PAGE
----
The Cy Young votes went as expected, with Corey Kluber cleaning up in the American League -- collecting 28 of 30 first-place votes to beat out Chris Sale -- and Max Scherzer winning his second consecutive National League Cy Young Award. The mild surprise was Scherzer received 27 of 30 first-place votes to easily outpoll Clayton Kershaw.
Kershaw had led the NL in wins and ERA, usually a combo that will deliver a Cy Young Award, but Scherzer had the edge in innings, strikeouts and WAR. That proved to be the difference-maker for the voters. As more writers become versed in advanced metrics, everybody is looking at the same numbers. That makes for smarter voting but less predictable.
It was a gratifying win for Scherzer and he pumped his fist when he was announced as the winner. He has a baby on the way -- "We may be at the hospital tonight," he said on MLB Network -- and it wasn't the easiest of seasons for him.
He had suffered a stress fracture in the knuckle of his right ring finger in the offseason and the injury lingered into spring training. At the time, it appeared he'd miss the start of the season. He made it back to start the Nationals' fourth game.
"I was behind the entire time," he said. "I didn't even think I'd be able to start on time. ... This is time to give thanks to the medical staff. They did such a tremendous job of keeping me on the field."
With Kluber winning his second and Scherzer joining an exclusive club in becoming only the 10th pitcher with three Cy Youngs, it's confirmation that we're in another era of super aces, similar to the late 1990s and early 2000s, a period that featured Randy Johnson, Pedro Martinez, Curt Schilling, Roger Clemens, John Smoltz and Greg Maddux.
Kluber has pitched 200 innings four years in a row. Scherzer has made 30-plus starts every year of his career. Sale is going to win a Cy Young one of these years. Stephen Strasburg, who finished third in the NL voting, is just reaching his peak. Heck, Kershaw is 46-15 over the past three seasons with a 2.07 ERA and didn't win the award in any of those seasons.
Scherzer's win, however, makes me realize that it's time we starting thinking of him as an all-time great. I guess I had never thought of him that way before, but the other nine pitchers on that three-time Cy Young list are Clemens, Johnson, Maddux, Steve Carlton, Kershaw, Martinez, Sandy Koufax, Tom Seaver and Jim Palmer, thank you very much.
Though Scherzer had the finger injury and then a hamstring issue in September, he never has had a major arm injury. He now has had five consecutive seasons where he has finished in the top five in the Cy Young vote. Given his current level of dominance and strikeout rate -- and .178 average allowed in 2017 -- his run of excellence isn't about to end any time soon barring some career-threatening injury. He's signed for four more seasons, and if he averages 15 wins per season, he'll be over 200 career wins to go with those three Cy Youngs.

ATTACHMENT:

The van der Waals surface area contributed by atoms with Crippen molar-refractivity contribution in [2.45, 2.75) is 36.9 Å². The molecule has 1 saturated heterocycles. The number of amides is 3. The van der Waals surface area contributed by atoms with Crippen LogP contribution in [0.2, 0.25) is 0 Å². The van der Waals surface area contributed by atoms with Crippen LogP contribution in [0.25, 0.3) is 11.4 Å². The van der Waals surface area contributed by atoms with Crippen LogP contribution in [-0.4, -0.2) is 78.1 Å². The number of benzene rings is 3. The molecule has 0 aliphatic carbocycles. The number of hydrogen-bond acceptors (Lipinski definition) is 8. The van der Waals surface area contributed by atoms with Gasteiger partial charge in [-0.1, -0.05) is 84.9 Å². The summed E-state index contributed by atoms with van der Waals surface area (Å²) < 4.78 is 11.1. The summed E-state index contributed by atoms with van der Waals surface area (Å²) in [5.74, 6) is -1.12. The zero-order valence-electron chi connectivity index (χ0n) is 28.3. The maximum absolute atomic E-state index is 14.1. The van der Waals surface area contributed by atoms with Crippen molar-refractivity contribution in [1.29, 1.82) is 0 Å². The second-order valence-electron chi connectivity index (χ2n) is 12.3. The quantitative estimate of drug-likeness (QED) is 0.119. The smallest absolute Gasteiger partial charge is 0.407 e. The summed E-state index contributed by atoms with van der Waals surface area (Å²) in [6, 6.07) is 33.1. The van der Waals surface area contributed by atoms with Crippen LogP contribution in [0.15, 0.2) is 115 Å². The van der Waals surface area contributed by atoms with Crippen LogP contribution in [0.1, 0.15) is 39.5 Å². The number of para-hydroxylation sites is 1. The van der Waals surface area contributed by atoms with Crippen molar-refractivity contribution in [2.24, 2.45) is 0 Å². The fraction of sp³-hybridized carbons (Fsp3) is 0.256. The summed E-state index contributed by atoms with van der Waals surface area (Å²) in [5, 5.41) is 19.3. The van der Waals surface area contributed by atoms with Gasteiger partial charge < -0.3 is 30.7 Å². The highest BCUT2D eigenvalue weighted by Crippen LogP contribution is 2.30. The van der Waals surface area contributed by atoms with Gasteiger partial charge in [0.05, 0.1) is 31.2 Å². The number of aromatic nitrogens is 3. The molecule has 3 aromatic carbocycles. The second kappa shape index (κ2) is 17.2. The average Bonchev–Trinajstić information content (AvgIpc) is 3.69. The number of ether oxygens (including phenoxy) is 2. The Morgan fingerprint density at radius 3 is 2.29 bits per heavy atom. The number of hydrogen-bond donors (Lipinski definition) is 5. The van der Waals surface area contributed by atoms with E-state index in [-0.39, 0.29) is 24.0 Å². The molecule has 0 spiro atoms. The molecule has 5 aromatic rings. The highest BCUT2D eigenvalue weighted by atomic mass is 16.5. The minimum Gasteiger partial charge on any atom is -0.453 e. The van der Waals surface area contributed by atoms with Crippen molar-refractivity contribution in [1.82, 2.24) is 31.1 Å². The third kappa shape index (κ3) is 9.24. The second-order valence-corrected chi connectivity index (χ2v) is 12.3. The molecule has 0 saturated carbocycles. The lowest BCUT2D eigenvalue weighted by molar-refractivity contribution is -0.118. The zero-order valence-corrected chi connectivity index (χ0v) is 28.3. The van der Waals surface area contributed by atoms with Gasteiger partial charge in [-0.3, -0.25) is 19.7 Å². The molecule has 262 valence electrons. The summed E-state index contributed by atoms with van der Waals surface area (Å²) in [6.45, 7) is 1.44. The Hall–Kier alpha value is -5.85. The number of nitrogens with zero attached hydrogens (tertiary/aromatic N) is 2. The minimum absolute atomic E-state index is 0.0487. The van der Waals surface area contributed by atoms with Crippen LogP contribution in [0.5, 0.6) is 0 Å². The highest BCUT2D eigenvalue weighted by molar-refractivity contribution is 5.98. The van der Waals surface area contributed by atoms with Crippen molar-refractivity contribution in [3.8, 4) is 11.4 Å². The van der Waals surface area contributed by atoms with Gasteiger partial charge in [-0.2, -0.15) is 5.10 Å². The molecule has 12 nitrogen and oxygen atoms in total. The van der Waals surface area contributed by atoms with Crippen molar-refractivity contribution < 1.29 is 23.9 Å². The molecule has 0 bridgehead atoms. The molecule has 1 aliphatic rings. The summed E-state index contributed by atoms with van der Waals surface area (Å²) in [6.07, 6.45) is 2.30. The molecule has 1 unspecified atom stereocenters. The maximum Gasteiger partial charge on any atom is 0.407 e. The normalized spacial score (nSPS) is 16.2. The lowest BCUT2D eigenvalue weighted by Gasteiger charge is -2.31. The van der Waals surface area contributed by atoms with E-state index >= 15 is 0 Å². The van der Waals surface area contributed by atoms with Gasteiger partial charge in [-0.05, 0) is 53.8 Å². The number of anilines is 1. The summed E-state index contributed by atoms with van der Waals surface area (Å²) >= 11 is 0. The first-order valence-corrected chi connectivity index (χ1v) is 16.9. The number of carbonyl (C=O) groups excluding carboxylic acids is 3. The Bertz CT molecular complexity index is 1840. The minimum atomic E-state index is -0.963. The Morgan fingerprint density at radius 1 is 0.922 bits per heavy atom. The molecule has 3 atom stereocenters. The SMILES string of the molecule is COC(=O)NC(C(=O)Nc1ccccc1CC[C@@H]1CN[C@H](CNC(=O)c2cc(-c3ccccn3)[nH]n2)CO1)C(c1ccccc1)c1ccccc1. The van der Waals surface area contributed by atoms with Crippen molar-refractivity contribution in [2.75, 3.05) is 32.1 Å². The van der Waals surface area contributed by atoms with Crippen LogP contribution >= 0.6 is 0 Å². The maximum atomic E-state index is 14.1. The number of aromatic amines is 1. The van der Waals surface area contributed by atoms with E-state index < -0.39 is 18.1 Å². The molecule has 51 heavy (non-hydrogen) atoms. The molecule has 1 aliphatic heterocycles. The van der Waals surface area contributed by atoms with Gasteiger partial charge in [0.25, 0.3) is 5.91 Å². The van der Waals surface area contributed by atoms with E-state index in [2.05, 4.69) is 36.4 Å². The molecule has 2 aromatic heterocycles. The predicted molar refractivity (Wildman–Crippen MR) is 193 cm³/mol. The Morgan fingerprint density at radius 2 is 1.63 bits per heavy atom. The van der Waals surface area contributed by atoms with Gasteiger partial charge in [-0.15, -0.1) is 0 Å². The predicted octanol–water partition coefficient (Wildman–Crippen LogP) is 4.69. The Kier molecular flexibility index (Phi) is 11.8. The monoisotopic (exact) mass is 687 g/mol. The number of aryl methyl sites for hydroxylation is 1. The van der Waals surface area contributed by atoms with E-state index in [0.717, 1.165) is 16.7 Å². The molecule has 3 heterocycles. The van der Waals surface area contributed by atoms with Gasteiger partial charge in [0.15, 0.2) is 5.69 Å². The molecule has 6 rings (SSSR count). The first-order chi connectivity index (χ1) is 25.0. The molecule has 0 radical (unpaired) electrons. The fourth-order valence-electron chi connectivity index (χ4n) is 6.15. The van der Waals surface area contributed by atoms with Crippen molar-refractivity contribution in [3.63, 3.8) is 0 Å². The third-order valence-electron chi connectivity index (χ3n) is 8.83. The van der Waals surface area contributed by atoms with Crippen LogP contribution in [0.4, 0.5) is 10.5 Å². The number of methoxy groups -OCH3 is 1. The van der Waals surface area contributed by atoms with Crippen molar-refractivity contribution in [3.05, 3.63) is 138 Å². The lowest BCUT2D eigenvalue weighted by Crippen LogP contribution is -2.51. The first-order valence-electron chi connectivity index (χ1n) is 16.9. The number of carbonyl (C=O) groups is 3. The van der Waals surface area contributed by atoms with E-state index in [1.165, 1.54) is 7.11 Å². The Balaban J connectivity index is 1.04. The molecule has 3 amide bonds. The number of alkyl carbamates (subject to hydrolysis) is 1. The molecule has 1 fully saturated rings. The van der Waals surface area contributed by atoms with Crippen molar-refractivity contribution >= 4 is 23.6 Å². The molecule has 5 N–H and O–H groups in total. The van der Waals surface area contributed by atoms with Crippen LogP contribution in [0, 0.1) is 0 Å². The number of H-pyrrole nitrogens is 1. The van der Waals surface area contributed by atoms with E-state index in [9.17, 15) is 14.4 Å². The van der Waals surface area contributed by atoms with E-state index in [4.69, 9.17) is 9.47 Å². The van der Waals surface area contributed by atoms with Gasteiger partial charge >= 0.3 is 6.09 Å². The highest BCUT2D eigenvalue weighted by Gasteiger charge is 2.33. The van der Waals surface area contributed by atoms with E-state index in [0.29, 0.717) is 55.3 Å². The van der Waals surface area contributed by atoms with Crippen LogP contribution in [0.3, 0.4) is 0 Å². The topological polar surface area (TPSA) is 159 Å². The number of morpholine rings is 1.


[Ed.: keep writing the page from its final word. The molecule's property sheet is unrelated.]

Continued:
The twist to Scherzer's durability is that he was once traded for fear that he wouldn't be durable. Under general manager Josh Byrnes, the Diamondbacks drafted Scherzer 11th overall in 2006 out of the University of Missouri. He reached the majors in 2008 and in his first full season in 2009 went 9-11 with a 4.12 ERA over 30 starts and 170 innings, striking out 174.
Even though he finished 12th in the majors in strikeout rate and 15th in strikeout-minus-walk rate, the Diamondbacks traded him that winter as part of a three-team deal with the Tigers and Yankees, with Arizona receiving Ian Kennedy and Edwin Jackson. Even at the time, critics thought Byrnes flubbed the deal.
"In general, the immediate reaction of the trade is not often a predictor of the outcome," Byrnes said at the time. "We're always balancing short term and long term. I think this was pretty clear in the short term that it strengthened us, and long term we realized there was some degree of risk."
The Diamondbacks worried that Scherzer's violent pitching motion meant he might not stay healthy and develop into a 200-inning workhorse. The Diamondbacks viewed the trade as acquiring eight years of starting pitching -- six of Kennedy and two of Jackson -- for five years of Scherzer. Here's Scherzer making his MLB debut in 2008:
Maybe he has cleaned up the delivery a little bit since then, but it's not dramatically different. The weird part about the trade is if the Diamondbacks had concerns about Scherzer's delivery, then why did they draft him in the first place? And then trade him after a successful debut season in the majors?
While the trade wasn't a disaster for the Diamondbacks -- Kennedy had some good seasons and they flipped Jackson for Daniel Hudson at the trade deadline in 2010 -- it was one reason Byrnes was fired just seven months later (the same day the D-backs fired manager A.J. Hinch).
Anyway, Scherzer has proven that just because you do something different doesn't make it wrong. Kershaw has also flourished with an unconventional delivery. Now Scherzer joins Kershaw on that short list of all-time pitching savants.